Issue 1 index

Meet the Editors & Designers


Rhys Shanahan

Rice Paper
Damon Young

Hopkins & Hallam
Note from Naomi Lebens

Before I go I have to say...
Kate Pursglove

Some Other Where
Steven Matthews

Weekend Poems: Breakfast
Eleanor Burleigh

Aged 7
Jean Watkins

Childhood & Plastic People
Zeng Chen

Street Scene
Peter Robinson

A Martian Writes
Michael Hutchinson

The Tarot Reading of The Fool

Stop Making Sense & Bla bla bla
Jenna Fox

Fringe Festival
Claire Dyer

When you have hope of life returning, this
Kate Noakes

Broadwood 7362
Gill Learner

A Drop in the Ocean
Lindsey Jones

Pitch of Ghosts
Vic Pickup

23rd February 2021
Kitty Hawkins

The Sofa
Tara Bermingham

Trophies on a Windowsill? & Still (monetizing) Life
Laura Rozamunda

Good to know perhaps, but nothing to be done
Kate Noakes

Heading Out
Michael Anania

The Threshold
David Brauner

Hannah Lily

Park Recollection
Liam Anslow-Sucevic

Rhianna Bryon

Ephemerality of the World
Salma Haque

The August Elvis Died
Gill Learner

Michael Anania

Hit Me Gently
Daisy Dickens

In 2020, the University of Reading received a generous gift of four paintings from alumna and artist Marilyn Hallam. Hallam (b.1947) studied fine art at the University of Reading where she met and married Clyde Hopkins (1946-2018) (both BA Fine Art 1965, Hallam subsequently graduated with an MFA in 1970). Both artists exhibited widely from the late 1970s and were also active educators. From 1990-2006 Hopkins was Professor of Painting at Chelsea School of Art (UAL) and Hallam was a regular part-time and visiting lecturer on many undergraduate and post graduate Fine Art courses, including at UAL and Reading.

The pieces include a self-portrait by Hallam with Hopkins Keyhole Camera, Stencils II (2017-19) which demonstrates the artist’s unique mixed media approach to building intricate compositions through layers of drawing, tracing, Keyhole Camera in the collection evidence the three main “periods” of Hopkins’ career – through which his style evolved markedly. The painterly expressionism of Grizzled Skipper (1987) forms part of a body of work produced in Hopkin’s first decades as an exhibiting artist. The forceful black structure on the surface, which both emerges from and imposes upon the frenetic mass of coloured lines beneath, resembles a chain of letters concealing a hidden message. The impressive, large-scale Painting with Festival of Britain Ornament (1991-2) belongs to the mid-period of Hopkin’s career. Defined areas and interlocking shapes emerge together with the dabs, spots and pulses that would become his signature motifs. On a smaller scale, The Art Master's Tie (2014-5) shows how this developed into Hopkin’s late style. Here, the joined-up shapes are of organic rather than geometric form and flat planes of bright colour are interlaced with exhaustive explorations of texture. Uniform stippling, nerve-like lines, and looser impasto brushwork define precise areas treated separately in great detail which resolve together into a complex, map-like structure.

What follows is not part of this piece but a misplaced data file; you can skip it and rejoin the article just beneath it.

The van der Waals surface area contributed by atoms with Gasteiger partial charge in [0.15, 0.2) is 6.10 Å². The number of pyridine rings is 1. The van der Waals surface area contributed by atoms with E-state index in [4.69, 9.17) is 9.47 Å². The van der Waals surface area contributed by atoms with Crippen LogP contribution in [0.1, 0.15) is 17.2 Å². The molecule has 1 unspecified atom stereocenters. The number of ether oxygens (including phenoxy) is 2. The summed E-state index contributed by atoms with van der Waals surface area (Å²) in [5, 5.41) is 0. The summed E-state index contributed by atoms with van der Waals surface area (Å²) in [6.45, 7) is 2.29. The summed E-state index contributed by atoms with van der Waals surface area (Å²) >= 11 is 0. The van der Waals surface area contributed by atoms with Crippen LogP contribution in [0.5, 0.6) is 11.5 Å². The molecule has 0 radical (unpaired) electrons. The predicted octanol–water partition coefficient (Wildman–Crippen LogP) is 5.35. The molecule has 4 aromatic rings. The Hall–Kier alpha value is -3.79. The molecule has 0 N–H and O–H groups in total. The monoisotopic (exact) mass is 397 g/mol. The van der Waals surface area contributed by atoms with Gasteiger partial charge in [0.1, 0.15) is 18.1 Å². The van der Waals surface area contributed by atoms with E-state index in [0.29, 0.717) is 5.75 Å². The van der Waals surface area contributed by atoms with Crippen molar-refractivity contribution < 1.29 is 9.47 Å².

The paintings are to be displayed in the main library where they join a growing selection of modern and contemporary work from the University Art Collection. For more information visit the University Art Collection website:

For more information about Marilyn Hallam and Clyde Hopkins, visit: &

Image credits:
1. Marilyn Hallam, Keyhole Camera, Stencils II (2017-9). Oil on canvas, 115 x 85cm, University of Reading Art Collection. © The Artist

2. Clyde Hopkins, Grizzled Skipper (1987). Oil on panel, University of Reading Art Collection. © The Estate of Clyde Hopkins

3. Clyde Hopkins, Painting with Festival of Britain Ornament (1991-2). Oil on canvas, 224 x 174 cm, University of Reading Art Collection. © The Estate of Clyde Hopkins

4. Clyde Hopkins, The Art Master's Tie (2014-5). Oil on linen, 70.5 x 55.5 cm, University of Reading Art Collection. © The Estate of Clyde Hopkins

5. Marilyn Hallam and Clyde Hopkins in the London Road Campus during a performance. Photograph courtesy of Marilyn Hallam.

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